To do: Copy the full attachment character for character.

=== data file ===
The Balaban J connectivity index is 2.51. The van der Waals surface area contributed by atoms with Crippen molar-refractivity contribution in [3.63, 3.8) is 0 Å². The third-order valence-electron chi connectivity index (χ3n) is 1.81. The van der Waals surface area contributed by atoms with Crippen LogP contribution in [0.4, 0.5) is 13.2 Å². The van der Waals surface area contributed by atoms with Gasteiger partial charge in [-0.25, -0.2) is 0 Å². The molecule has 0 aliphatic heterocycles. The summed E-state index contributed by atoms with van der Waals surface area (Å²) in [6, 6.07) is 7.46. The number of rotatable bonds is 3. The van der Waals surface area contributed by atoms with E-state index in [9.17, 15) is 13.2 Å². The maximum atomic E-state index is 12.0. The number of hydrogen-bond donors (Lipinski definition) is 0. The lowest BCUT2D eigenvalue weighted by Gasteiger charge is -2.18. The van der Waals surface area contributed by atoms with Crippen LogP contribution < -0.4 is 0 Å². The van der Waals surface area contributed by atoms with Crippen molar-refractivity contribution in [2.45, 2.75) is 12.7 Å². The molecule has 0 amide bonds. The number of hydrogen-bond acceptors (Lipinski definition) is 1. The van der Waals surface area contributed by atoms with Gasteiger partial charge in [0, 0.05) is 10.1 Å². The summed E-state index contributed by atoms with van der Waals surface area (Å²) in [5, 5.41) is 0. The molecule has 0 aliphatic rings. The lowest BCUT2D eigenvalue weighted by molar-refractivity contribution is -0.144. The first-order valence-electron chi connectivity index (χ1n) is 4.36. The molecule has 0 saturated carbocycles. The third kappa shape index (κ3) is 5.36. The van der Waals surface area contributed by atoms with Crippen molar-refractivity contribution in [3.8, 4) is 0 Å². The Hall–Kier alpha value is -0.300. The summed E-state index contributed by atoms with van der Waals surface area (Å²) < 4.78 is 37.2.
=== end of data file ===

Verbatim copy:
The Balaban J connectivity index is 2.51. The van der Waals surface area contributed by atoms with Crippen molar-refractivity contribution in [3.63, 3.8) is 0 Å². The third-order valence-electron chi connectivity index (χ3n) is 1.81. The van der Waals surface area contributed by atoms with Crippen LogP contribution in [0.4, 0.5) is 13.2 Å². The van der Waals surface area contributed by atoms with Gasteiger partial charge in [-0.25, -0.2) is 0 Å². The molecule has 0 aliphatic heterocycles. The summed E-state index contributed by atoms with van der Waals surface area (Å²) in [6, 6.07) is 7.46. The number of rotatable bonds is 3. The van der Waals surface area contributed by atoms with E-state index in [9.17, 15) is 13.2 Å². The maximum atomic E-state index is 12.0. The number of hydrogen-bond donors (Lipinski definition) is 0. The lowest BCUT2D eigenvalue weighted by Gasteiger charge is -2.18. The van der Waals surface area contributed by atoms with Crippen LogP contribution < -0.4 is 0 Å². The van der Waals surface area contributed by atoms with Crippen molar-refractivity contribution in [2.45, 2.75) is 12.7 Å². The molecule has 0 amide bonds. The number of hydrogen-bond acceptors (Lipinski definition) is 1. The van der Waals surface area contributed by atoms with Gasteiger partial charge in [0, 0.05) is 10.1 Å². The summed E-state index contributed by atoms with van der Waals surface area (Å²) in [5, 5.41) is 0. The molecule has 0 aliphatic rings. The lowest BCUT2D eigenvalue weighted by molar-refractivity contribution is -0.144. The first-order valence-electron chi connectivity index (χ1n) is 4.36. The molecule has 0 saturated carbocycles. The third kappa shape index (κ3) is 5.36. The van der Waals surface area contributed by atoms with Crippen molar-refractivity contribution in [3.8, 4) is 0 Å². The Hall–Kier alpha value is -0.300. The summed E-state index contributed by atoms with van der Waals surface area (Å²) < 4.78 is 37.2.